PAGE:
Album Review: Can’t Stand Still by Annie Keating
Beholden bursts out like an irrepressible jingle before the main feature at the cinema. Keating’s attitude is equally bold: “I don’t need your affection/ I’m not one for your protection.” It’s already shaping itself up to be a record for fans of Amelia White.
$20 outlines the fate of too many working musicians: “all I’ve got is $20 in my pocket” to the tune of honky-tonk piano. We take a tour of a day in the life. There’s a mild brush with the law, John Prine on repeat, and dreams of escaping to sunnier climes. Although she’s barely hanging on and hanging her hopes on new horizons, the song is upbeat and she’s persevering. A half-written song points towards the future.
Mother of Exile is reminiscent of Leonard Cohen in tone and philosophical themes. In the age of a Presidential Proclamation regarding admission to the United States, she interrogates the principle inscribed on the Statue of Liberty: “give me your tired huddled masses, right?/weren’t those the words that served to ignite?/Mother of exile/where’s your flame?/Doesn’t greatness depend on a manifold nation?/or was it all talk/just proclamation?”
Sun and Moon is the most traditional acoustic singer-songwriter ballad of the record, similar to Kate Ellis’ output. It’s about the narrator’s impulse to love but recognition of fundamental differences, motivated by fear that opposites don’t attract: “I like the sun but I’m drawn to the moon/the darker side of things is what I’ve known/I want to stay but I’d best be gone.”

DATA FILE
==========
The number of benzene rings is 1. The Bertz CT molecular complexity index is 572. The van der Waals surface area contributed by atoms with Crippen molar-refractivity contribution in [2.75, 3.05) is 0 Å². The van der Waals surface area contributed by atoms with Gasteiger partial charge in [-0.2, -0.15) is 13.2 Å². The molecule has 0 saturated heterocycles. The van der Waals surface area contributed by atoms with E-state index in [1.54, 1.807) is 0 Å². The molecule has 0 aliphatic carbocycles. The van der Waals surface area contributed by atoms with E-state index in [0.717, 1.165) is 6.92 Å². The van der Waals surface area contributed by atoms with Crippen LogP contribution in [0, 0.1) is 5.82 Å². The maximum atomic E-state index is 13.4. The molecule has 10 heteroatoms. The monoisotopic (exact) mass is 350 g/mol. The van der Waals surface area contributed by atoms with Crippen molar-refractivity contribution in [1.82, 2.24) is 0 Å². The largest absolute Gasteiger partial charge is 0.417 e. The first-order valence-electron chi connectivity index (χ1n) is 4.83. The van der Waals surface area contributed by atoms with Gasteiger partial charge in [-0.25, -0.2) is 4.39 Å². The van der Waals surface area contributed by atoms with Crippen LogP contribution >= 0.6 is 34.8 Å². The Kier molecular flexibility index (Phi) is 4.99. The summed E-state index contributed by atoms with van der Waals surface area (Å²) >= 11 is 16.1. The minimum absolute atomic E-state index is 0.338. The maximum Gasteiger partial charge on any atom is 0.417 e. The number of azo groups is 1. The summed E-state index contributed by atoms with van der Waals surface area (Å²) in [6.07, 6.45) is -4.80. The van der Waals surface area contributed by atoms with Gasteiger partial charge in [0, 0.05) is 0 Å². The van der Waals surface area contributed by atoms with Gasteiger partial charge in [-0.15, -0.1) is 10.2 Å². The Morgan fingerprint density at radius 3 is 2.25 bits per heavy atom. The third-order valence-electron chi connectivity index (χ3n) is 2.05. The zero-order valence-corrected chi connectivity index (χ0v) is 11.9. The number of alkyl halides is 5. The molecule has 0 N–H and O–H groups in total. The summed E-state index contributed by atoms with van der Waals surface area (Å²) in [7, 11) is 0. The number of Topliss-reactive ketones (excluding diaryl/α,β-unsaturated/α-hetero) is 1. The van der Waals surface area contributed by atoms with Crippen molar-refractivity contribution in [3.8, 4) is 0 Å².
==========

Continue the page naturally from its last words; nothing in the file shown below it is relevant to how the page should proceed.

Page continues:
Boxes is a pulsing bluesy Southern rock song that’s the corollary to leaving those that might love you: “it’s so cold/no-one to hold/Tuesdays alone with the boxes I own.” There’s a Pat Benatar style chorus with the revelation “it’s never gonna be the same with you gone.”
The 6 track extended EP ends with a cover of Yusuf Islam’s reflective, penitent track Trouble. The narrator begs for easier, uncomplicated times. The song starts and ends with the same plaintive refrain “trouble set me free/I have seen your face/it’s too much/too much for me.” The latter is haunting and unresolved as the instrumentation lingers.
This EP expertly shows Keating’s versatility. No song is like the others. It’s quite a selling point for an artist’s tenth release, especially after forging a reputation as an acoustic singer-songwriter.
Can’t Stand Still is out now. Head to Annie Keating’s website for details.
Photos by Ehud Lazin.